Come sail away
It was “official” last week, the DeVos family owned Windquest sailboat took the prize in the annual Chicago-Mackinac race, hosted by the Chicago Yacht Club. The 101st race was one of the longest on record, averaging 80 hours of sail time for the 337 entrants to reach the finish. Windquest, owned by brothers Dick and Doug DeVos at Lake Macatawa in Holland, won the Royono Trophy - First Racing Monohull to Finish, with an elapsed time of 47:57:40. The Windquest was spotted in a more isolated channel from the Chicago Yacht Club prior to the race by a group of area residents, in town to help the world-winded and returned East Grand Rapids resident Michael Lyman open The Wit, a newly developed property in the DoubleTree group, at the corner of State and Lake, Chicago’s newest “old” revitalization effort by local developers. Lyman, director of sales and marketing, also opened the JW Marriott for the DeVos and Marriott families in Grand Rapids.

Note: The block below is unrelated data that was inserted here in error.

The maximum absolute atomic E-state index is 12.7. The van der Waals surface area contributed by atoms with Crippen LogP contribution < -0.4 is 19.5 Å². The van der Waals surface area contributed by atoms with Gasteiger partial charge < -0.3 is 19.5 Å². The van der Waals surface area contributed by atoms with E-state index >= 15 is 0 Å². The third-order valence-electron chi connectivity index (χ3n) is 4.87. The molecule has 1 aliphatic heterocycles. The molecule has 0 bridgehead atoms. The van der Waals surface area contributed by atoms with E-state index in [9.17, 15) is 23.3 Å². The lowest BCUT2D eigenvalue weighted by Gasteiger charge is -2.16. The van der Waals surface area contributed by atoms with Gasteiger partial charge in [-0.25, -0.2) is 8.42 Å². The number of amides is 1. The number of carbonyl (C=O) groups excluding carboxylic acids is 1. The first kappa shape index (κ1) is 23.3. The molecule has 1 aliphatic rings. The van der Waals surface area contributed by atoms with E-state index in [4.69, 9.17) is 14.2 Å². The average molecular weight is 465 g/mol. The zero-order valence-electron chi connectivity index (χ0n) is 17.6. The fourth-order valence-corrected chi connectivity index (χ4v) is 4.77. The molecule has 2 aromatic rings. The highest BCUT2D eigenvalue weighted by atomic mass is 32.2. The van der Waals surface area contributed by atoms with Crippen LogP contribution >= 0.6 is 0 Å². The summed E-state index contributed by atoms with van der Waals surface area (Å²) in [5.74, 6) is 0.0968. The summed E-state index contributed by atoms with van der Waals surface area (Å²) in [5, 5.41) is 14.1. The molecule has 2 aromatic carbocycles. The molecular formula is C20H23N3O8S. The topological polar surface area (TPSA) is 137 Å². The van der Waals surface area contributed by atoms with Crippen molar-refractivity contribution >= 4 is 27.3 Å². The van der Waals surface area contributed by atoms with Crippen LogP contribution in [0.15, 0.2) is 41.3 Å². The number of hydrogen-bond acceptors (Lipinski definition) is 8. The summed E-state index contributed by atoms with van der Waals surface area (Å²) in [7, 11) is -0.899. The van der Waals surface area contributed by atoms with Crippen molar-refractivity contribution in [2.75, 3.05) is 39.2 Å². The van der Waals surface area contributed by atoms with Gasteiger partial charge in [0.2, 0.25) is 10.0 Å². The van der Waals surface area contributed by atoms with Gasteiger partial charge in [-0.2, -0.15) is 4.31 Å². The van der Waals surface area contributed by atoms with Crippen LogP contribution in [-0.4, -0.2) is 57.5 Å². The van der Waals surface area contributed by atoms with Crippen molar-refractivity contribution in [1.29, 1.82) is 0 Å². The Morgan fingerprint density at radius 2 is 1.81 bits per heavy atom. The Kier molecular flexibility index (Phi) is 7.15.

Revelers making the road trip for the grand opening VIP party (besides Santana and its lead singer) included Paula Fogarty and David Weston, Think Design. The Windy City’s new jewel includes rooftop dining and the Hangover bar, a glass enclosed bar/lounge area 27 stories above the street, which is drawing lines of more than 200“really well-dressed people for the chance to imbibe in the very posh, not-for-the-faint-of-heart specialty restaurant.
Musical chairs on the Titanic
Muskegon County commissioner and successful entrepreneur Bob Scolnik expressed some reservations about economic development last week, during the Community Conversation held in Muskegon by Michigan's Defining Moment.
Scolnik said that to him, too often economic development "seems to mean stealing a business from somewhere else," rather than creating new jobs, "and you're giving away all the taxes, besides."
Later, Scolnik told the Business Journal that when he was on the Norton Shores city council, he watched "municipalities fighting over companies."